Even though Fiji is quite close to Australia, I’d never been drawn to it.
To be honest, I’d been turned off the country from my days as a travel agent when I realised it was a luxury island destination for upper-middle class families (ie. the opposite of me, a young and frugal backpacker).
Still, when we were invited to visit the country for a friend’s wedding, Robert and I decided to give it a go. We planned to spend 4 days in the country before our trip to Latin America.
Even though the tropical wedding and post-wedding cruise looked like they’d be a lot of fun, my expectations for Fiji were fairly low. What I knew about the country was this:
- Almost all of the people who booked flights through me as a travel agent were Australian families with young kids
- Most people who visit spend 1-2 weeks staying in just one luxury hotel, maybe heading out for 1 or 2 activities during their stay
- Most of the hotels in Fiji are luxury and all inclusive
- 4 out of 5 people I know who have visited Fiji seem to think it’s fairly average
To me, it didn’t sound all that great, and yet some people keep travelling there time and time again. Curious to see why people are drawn to Fiji, I made it my mission to discover the source of the island’s appeal.
Our flight to Nadi Airport
We arrived in Sydney airport at some ungodly hour of the morning. As we waited at the gate for our flight, my fears that Fiji was primarily a family destination were confirmed.
Boarding was called for families with children under 2 years old, and promptly 50% of the passengers stood up to embark our flight. Another 45% seemed to have children that were slightly older than 2, and the remaining 5% were young couples like ourselves. We felt rather out of place.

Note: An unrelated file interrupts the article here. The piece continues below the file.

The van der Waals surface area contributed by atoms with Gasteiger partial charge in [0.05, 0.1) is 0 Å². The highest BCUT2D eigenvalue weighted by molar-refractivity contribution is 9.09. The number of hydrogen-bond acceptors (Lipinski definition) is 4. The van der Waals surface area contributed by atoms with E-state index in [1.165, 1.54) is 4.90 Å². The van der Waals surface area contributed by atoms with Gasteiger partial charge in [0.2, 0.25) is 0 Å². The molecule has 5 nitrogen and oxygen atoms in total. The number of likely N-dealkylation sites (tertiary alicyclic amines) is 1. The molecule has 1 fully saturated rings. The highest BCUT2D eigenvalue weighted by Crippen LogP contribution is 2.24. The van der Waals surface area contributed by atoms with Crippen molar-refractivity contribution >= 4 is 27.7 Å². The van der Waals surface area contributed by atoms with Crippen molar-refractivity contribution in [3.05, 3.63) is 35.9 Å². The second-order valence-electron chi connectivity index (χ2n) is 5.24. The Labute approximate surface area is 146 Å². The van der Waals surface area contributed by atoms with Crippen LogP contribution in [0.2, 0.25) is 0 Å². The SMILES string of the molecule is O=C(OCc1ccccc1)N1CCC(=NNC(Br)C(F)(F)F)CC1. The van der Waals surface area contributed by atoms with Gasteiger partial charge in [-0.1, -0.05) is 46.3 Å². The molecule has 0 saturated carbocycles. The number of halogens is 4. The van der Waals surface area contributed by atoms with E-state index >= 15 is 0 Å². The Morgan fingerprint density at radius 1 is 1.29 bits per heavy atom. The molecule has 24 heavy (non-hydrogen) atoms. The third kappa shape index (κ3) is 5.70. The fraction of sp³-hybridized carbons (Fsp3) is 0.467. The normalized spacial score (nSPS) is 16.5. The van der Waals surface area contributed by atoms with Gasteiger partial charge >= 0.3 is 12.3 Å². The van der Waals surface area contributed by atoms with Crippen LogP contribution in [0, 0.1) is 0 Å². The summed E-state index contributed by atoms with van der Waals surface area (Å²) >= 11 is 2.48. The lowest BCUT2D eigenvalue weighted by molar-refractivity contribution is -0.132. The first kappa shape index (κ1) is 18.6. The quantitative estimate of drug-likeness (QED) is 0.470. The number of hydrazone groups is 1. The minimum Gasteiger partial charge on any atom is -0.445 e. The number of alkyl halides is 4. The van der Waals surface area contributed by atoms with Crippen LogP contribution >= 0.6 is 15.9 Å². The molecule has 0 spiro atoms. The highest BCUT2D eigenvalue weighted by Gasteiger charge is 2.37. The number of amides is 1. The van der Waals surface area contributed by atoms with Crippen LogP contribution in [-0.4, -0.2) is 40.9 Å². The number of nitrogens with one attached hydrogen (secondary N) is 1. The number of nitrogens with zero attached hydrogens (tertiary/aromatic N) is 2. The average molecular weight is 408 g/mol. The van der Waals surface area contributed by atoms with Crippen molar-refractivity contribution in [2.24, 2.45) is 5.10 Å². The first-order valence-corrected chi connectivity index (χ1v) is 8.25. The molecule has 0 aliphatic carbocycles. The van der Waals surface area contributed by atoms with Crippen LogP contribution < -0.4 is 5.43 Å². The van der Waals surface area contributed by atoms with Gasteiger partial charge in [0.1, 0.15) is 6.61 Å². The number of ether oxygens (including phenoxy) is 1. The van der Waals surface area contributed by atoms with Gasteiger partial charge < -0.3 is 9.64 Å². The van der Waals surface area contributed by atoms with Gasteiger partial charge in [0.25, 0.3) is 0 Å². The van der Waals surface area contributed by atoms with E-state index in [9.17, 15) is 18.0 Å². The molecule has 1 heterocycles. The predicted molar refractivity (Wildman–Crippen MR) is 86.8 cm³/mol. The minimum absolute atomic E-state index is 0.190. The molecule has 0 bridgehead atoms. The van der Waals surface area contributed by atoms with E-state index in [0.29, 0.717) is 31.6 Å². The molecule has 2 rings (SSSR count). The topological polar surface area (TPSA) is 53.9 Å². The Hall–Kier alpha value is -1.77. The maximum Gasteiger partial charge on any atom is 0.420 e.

The entire flight ended up being a chorus of at least three children crying nearby at any one time. As I mentioned in Why I won’t be flying Fiji Airways again, it was not a pleasant flight.
Still, I respectfully reserved my judgement of Fiji until I actually landed on the island.
Enjoying a beer by the beach in Nadi
the backpackers, nadi
Seeing as this was the beginning of 7 weeks of travel, we needed to keep costs as low as possible. The backpackers area of Nadi was going to be our best option for cheap accommodation.
Our taxi took us the area where a number of budget hostels lined the beach, just a few minutes drive from the international airport. Upon finding our room, the reason this hostel had been cheap became obvious – the cracked toilet was being held together with copious amounts of duct tape, the bunk beds felt as though they might collapse on top of us at any second, and the sheets looked less than clean.
Oh well, we’d been in shitty hostels before. Plus, we were only staying 4 days. We could deal.
We wandered about to explore the area. The beach was ok, not the nicest I’ve seen and it wasn’t really appealing to jump in the ocean, but there were hammocks and sun chairs available for us to sit and watch the sunset, and a beach bar at the hostel next door where we could get our hands on some pints of Fijian beer.
My favourite spot in Nadi
Hoping that we might be able to use the local grocery store to save some money on food, we quickly realised that this wasn’t an option. Aside from the fact that many of the hostels in Nadi don’t have a communal kitchen, there is also very little food produced on the island, meaning many of the groceries you’d normally take for granted are imported and therefore expensive.
Most of the time we were eating at the Smugglers Cove hostel restaurant, by far the best option nearby… but the food was fairly bland and westernised. The best meal we had was soup (a Fijian Rou Rou and a Pumpkin), but even the bread roll that came with it was average.